Bowling Ball

The garage sale is over, and today, Im boxing things up to give to the Kidney Foundation. As I peruse the many things that nobody wanted to buy, I debated with myself about whether I really wanted to give them away or put them back into their storage spaces. One such item was my bowling ball. I havent been bowling since my daughter was dating her now husband, and theyve been married for 14 years. Yet, Im reluctant to throw it away. It was my mothers ball, 11 pounds I think, and the finger holes are perfect for my hand, and the weight has always been just right for me. It rests in a very nice bag, nestled in with a pair of ugly bowling shoes, but at least they are my own ugly bowling shoes. Maybe someday somebody will suggest going bowling again, and Ill be all set. But wait. I had back surgery last January, and Im still in physical therapy for the pain it left me with. How stupid would that be to try flinging a ball that weighs more than Im allowed to lift.

That bowling ball also elicits some pretty powerful memories.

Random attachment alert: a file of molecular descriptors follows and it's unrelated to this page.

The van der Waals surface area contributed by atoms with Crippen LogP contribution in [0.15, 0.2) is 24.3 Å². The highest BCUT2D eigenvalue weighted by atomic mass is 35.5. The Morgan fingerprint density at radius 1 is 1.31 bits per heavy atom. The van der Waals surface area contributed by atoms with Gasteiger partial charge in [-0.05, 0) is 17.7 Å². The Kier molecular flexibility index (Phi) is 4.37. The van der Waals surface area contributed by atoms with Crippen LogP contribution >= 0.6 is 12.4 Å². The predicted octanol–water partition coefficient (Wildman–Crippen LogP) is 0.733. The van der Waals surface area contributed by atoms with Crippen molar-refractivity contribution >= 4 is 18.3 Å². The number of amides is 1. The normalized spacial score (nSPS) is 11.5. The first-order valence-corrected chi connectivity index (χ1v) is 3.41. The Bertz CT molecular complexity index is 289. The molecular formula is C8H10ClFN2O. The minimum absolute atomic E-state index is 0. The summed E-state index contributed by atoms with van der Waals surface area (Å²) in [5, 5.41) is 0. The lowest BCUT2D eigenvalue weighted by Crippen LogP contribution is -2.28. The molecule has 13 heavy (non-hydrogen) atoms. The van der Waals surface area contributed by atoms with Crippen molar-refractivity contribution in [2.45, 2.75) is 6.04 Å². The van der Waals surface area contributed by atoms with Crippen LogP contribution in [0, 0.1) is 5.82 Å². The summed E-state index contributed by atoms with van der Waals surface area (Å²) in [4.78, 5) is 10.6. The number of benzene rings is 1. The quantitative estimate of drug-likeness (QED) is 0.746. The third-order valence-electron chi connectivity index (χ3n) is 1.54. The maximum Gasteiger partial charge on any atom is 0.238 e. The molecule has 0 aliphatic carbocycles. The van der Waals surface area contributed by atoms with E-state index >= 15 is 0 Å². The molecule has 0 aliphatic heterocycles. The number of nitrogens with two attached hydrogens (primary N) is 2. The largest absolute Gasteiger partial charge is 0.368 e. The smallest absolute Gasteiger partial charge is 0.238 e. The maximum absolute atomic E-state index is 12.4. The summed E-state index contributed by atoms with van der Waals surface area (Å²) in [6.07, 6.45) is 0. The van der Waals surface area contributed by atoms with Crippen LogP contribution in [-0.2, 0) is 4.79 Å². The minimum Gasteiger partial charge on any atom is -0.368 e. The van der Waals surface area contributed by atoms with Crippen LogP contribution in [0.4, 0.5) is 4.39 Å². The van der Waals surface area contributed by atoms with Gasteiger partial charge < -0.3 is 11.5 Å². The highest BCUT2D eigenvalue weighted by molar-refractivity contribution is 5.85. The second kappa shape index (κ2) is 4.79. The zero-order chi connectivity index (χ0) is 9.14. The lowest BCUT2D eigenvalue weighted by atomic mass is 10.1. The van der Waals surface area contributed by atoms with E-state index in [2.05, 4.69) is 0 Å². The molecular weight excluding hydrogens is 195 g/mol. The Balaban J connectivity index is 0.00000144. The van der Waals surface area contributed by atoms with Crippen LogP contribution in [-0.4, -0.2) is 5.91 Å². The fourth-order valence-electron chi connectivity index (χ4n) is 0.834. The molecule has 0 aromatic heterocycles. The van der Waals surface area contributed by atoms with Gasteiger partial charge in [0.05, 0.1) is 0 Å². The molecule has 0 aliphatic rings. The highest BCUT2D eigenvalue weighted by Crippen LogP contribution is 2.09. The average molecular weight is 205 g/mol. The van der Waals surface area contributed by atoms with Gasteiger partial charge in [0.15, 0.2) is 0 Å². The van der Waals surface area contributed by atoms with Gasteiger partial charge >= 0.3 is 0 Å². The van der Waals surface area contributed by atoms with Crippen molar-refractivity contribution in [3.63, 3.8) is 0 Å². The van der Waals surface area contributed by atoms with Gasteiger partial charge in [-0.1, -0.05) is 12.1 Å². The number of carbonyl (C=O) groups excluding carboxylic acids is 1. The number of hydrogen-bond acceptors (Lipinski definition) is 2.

My mother and dad were each on bowling teams, and my dad managed a bowling alley, way too many years ago for me to admit. Lets say I was so little that I entertained myself for hours, using those thick black crayons to make drawings on the score sheets while my mother bowled with her teammates from her office.

A more recent and poignant memory comes to mind from that last game 15 years ago with Kara and Scott and Scotts parents. They all decided it would be fun to go bowling, and Kara, wanting to make sure I wasnt left out, invited me to go too. Normally, when a blind bowling league takes over a bowling alley, rails are set up on the left side of each alley. The blind bowler trails the rail with her left hand while making the approach, and when she reaches the end of the rail, she releases the ball, presumably in the center of the alley, and before the fowl line. But at the bowling alley we went to, there were no such rails to be set up. No problem for my resourceful daughter. She offered to be my human railing, holding my hand and walking with me while I made the approach, stopping me just in time to deliver the ball. That was one of the many times I was so very proud of her. I knew that everybody would be staring at us, but Kara didnt let that stop her from including me in the family activity. Let them stare. Sometimes you do what you have to do. Writing about this almost makes me want to go bowling. Almost. But these days, Id rather go outside and take a walk. Maybe Ill just keep the shoes, just in case.

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